After six years of lobbying drug-buying agency Pharmac, there's some hope for patients with Multiple Sclerosis.
Currently, hundreds of patients are being kicked off their medication if their condition is deemed to be getting worse, part of the test involves walking five hundred metres unaided, which can be a difficult task for those with Multiple Sclerosis.
The test rules have been described as "inhumane" and "third world."
Multiple Sclerosis can impact the lives of both males and females, but it more commonly targets women in the prime of their life.
Christchurch woman Ingrid Robinson was in her early thirties when she was diagnosed back in 1999.
"I was walking down the stairs and I couldn't turn right, I could only turn left which was right into the wall so I went and they diagnosed me."
For the past year, she's been on medication and a recent MRI scan showed no new lesions.
Robinson says the medication is a "wonderdrug" allowing her to live a normal life.
"I mean I've got Multiple Sclerosis but I'm working part-time, I'm still driving my car."
Multiple Sclerosis patients are assessed every year with what's known in the community as a yearly "walk of shame". They have to walk 500 metres the length of five rugby fields unaided.
If they can't do it they're taken off their medication, with the belief the drugs may no longer do any good.
President of Multiple Sclerosis New Zealand says its "inhumane."
"We definitely think it's inhumane, principally because it's depriving people of a drug at a time it can make the most difference."
Ingrid's due to be assessed again next year, and she's scared.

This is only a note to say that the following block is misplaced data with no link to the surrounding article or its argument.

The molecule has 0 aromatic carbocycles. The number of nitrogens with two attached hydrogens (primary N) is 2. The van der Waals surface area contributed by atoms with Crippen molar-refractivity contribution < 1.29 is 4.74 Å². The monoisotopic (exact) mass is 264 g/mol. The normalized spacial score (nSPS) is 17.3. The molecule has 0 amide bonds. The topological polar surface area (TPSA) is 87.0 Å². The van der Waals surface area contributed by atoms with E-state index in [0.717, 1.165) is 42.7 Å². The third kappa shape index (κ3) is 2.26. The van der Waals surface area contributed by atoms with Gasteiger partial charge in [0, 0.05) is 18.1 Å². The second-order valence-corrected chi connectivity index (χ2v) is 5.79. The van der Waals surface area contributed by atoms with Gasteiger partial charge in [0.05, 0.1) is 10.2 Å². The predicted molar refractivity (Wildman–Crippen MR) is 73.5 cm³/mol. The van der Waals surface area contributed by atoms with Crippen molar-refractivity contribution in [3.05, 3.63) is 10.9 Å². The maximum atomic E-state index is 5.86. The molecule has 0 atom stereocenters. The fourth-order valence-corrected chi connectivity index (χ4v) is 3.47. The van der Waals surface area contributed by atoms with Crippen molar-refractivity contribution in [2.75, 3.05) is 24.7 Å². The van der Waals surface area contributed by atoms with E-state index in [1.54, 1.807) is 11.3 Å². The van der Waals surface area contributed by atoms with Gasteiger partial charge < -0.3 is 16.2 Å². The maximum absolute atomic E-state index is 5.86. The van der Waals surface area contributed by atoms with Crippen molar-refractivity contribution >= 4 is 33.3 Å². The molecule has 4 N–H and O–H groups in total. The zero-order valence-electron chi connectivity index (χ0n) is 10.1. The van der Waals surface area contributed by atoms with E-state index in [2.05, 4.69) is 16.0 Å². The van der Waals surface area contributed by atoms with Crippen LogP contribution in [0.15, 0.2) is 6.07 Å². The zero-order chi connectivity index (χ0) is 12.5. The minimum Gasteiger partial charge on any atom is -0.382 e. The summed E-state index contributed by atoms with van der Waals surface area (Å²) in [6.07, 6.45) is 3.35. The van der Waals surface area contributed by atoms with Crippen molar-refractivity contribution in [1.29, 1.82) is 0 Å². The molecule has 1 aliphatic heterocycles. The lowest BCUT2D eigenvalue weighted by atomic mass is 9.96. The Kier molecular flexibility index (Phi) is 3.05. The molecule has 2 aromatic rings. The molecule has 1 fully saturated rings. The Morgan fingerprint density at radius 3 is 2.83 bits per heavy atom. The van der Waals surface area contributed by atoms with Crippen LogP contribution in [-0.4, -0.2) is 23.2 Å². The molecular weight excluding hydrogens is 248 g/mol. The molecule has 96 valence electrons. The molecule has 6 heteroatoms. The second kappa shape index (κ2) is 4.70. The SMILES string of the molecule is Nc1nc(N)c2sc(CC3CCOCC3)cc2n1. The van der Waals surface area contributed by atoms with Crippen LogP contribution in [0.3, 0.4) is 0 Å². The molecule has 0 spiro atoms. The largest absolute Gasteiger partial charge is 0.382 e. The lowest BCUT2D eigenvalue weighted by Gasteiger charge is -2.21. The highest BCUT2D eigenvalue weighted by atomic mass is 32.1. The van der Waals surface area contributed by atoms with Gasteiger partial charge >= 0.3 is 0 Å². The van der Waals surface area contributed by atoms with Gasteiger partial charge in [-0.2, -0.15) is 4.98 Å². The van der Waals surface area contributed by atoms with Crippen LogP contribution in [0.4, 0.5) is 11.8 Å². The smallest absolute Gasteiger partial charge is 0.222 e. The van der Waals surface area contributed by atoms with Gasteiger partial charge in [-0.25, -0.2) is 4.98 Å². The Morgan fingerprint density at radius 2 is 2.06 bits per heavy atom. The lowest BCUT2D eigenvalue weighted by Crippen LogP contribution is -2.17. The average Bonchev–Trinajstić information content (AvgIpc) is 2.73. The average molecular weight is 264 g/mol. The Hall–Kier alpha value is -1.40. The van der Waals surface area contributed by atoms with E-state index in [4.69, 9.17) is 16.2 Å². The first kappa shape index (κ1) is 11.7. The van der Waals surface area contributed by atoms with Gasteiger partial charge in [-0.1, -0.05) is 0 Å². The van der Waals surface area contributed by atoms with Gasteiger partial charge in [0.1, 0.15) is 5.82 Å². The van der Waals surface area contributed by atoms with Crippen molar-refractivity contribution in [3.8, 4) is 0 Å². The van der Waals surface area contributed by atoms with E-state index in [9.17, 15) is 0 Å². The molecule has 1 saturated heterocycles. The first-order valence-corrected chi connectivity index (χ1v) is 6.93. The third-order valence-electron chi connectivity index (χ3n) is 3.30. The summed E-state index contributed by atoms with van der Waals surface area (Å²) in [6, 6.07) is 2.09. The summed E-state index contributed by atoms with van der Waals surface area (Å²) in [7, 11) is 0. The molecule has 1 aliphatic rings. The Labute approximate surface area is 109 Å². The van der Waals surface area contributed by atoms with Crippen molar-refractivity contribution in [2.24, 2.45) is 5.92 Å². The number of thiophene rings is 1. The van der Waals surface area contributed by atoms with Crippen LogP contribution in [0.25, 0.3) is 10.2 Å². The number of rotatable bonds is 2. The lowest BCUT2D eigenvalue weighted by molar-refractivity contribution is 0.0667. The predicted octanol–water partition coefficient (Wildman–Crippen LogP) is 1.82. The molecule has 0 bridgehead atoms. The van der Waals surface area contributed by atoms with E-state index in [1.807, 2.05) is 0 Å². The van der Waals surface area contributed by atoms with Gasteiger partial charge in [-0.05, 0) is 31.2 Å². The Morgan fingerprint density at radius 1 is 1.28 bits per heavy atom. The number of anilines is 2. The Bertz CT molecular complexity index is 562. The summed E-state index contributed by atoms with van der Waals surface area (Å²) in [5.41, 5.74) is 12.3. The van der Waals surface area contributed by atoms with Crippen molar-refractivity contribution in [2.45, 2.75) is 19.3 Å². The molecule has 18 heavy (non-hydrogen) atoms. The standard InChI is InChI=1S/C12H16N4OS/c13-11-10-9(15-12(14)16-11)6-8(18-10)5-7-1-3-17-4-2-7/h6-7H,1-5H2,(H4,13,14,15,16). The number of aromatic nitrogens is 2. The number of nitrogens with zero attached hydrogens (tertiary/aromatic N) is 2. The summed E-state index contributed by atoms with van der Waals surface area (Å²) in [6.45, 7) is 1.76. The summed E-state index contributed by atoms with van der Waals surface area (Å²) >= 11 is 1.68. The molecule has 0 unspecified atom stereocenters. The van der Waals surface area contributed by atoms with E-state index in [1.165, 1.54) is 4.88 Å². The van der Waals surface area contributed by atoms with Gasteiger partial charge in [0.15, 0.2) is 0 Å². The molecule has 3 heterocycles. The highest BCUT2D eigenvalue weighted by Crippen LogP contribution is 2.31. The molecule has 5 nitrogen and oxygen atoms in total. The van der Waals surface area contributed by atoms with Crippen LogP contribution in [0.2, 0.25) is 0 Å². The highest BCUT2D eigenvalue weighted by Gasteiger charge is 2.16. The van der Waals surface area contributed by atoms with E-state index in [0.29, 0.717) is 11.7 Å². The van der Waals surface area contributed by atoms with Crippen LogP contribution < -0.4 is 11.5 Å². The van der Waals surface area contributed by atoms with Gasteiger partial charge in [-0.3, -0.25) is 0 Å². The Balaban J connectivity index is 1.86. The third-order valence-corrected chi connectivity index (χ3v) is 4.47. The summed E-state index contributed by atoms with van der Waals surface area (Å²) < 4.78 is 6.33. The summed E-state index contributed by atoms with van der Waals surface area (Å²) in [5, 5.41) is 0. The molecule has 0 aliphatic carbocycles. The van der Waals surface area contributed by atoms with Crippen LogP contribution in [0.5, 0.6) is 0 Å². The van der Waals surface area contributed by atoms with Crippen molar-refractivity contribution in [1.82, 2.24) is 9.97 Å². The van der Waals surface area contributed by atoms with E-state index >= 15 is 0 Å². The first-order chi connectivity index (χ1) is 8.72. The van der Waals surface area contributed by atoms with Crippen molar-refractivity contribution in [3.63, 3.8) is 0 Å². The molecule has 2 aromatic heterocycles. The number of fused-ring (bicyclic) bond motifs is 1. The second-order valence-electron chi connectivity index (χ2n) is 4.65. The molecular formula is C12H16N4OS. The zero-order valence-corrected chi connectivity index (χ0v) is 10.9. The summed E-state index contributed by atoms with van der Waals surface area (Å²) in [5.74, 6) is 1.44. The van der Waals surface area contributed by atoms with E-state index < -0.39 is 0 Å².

"You panic and you're nervous about it every year. It's always at the back of your mind that you have to walk this 500 metres unaided. You know in a way your life hangs on completing this 500 metres."
But a new Pharmac proposal could change it all.
Patients with Multiple Sclerosis are scored from zero to ten on a scale ten being the worst, zero the least.
Currently, if your score increases by more than two points or you go higher than 4.5 your Pharmac-funded drugs are cut off.
The proposal would change all of this, the cut-off point would be raised to six allowing more people with Multiple Sclerosis to qualify for the medication.
If the proposal goes through patients will only have to walk 100 metres instead of the 500 and they'll be able to have an aid.
President of Multiple Sclerosis New Zealand Neil Woodhams agrees that after a certain point drugs are no longer effective, but he doesn't believe it's at the current score of 4.5.
"If we compare ourselves with Australia or the UK or US, Canada, most of the European countries have access beyond 4.5 on the scale."
If the changes are approved they'll come into force in March.